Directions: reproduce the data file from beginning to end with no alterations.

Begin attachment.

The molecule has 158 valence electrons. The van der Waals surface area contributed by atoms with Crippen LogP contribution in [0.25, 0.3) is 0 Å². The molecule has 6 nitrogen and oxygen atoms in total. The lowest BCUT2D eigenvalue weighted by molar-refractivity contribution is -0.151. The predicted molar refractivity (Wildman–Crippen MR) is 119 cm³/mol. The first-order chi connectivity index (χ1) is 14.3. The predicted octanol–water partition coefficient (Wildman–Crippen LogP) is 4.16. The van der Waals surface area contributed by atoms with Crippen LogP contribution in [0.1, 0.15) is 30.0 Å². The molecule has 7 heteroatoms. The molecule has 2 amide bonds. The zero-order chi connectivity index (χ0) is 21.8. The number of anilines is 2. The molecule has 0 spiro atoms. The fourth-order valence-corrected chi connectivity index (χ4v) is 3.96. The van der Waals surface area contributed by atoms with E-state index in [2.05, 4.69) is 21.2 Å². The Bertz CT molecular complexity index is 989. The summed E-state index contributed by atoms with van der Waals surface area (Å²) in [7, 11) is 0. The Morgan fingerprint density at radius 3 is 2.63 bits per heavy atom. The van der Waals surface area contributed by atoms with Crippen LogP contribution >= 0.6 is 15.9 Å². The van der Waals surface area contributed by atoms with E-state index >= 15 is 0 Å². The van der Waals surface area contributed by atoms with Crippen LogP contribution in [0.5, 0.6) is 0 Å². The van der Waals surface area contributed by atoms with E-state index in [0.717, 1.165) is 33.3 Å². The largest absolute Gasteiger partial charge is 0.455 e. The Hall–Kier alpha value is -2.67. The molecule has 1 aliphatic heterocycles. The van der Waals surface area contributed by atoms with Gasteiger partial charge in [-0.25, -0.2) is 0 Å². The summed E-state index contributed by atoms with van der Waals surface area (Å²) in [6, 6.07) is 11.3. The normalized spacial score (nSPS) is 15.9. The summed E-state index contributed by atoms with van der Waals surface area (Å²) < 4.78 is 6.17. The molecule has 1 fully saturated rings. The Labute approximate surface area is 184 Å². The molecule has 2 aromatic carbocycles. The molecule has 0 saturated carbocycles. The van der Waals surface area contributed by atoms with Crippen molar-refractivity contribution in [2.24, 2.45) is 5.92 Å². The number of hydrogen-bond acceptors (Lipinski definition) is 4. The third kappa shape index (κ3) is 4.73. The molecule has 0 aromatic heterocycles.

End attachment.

The molecule has 158 valence electrons. The van der Waals surface area contributed by atoms with Crippen LogP contribution in [0.25, 0.3) is 0 Å². The molecule has 6 nitrogen and oxygen atoms in total. The lowest BCUT2D eigenvalue weighted by molar-refractivity contribution is -0.151. The predicted molar refractivity (Wildman–Crippen MR) is 119 cm³/mol. The first-order chi connectivity index (χ1) is 14.3. The predicted octanol–water partition coefficient (Wildman–Crippen LogP) is 4.16. The van der Waals surface area contributed by atoms with Crippen LogP contribution in [0.1, 0.15) is 30.0 Å². The molecule has 7 heteroatoms. The molecule has 2 amide bonds. The zero-order chi connectivity index (χ0) is 21.8. The number of anilines is 2. The molecule has 0 spiro atoms. The fourth-order valence-corrected chi connectivity index (χ4v) is 3.96. The van der Waals surface area contributed by atoms with E-state index in [2.05, 4.69) is 21.2 Å². The Bertz CT molecular complexity index is 989. The summed E-state index contributed by atoms with van der Waals surface area (Å²) in [7, 11) is 0. The Morgan fingerprint density at radius 3 is 2.63 bits per heavy atom. The van der Waals surface area contributed by atoms with Crippen LogP contribution >= 0.6 is 15.9 Å². The van der Waals surface area contributed by atoms with E-state index >= 15 is 0 Å². The van der Waals surface area contributed by atoms with Crippen LogP contribution in [0.5, 0.6) is 0 Å². The van der Waals surface area contributed by atoms with E-state index in [0.717, 1.165) is 33.3 Å². The largest absolute Gasteiger partial charge is 0.455 e. The Hall–Kier alpha value is -2.67. The molecule has 1 aliphatic heterocycles. The van der Waals surface area contributed by atoms with Gasteiger partial charge in [-0.25, -0.2) is 0 Å². The summed E-state index contributed by atoms with van der Waals surface area (Å²) in [6, 6.07) is 11.3. The normalized spacial score (nSPS) is 15.9. The summed E-state index contributed by atoms with van der Waals surface area (Å²) < 4.78 is 6.17. The molecule has 1 fully saturated rings. The Labute approximate surface area is 184 Å². The molecule has 2 aromatic carbocycles. The molecule has 0 saturated carbocycles. The van der Waals surface area contributed by atoms with Crippen molar-refractivity contribution in [2.24, 2.45) is 5.92 Å². The number of hydrogen-bond acceptors (Lipinski definition) is 4. The third kappa shape index (κ3) is 4.73. The molecule has 0 aromatic heterocycles.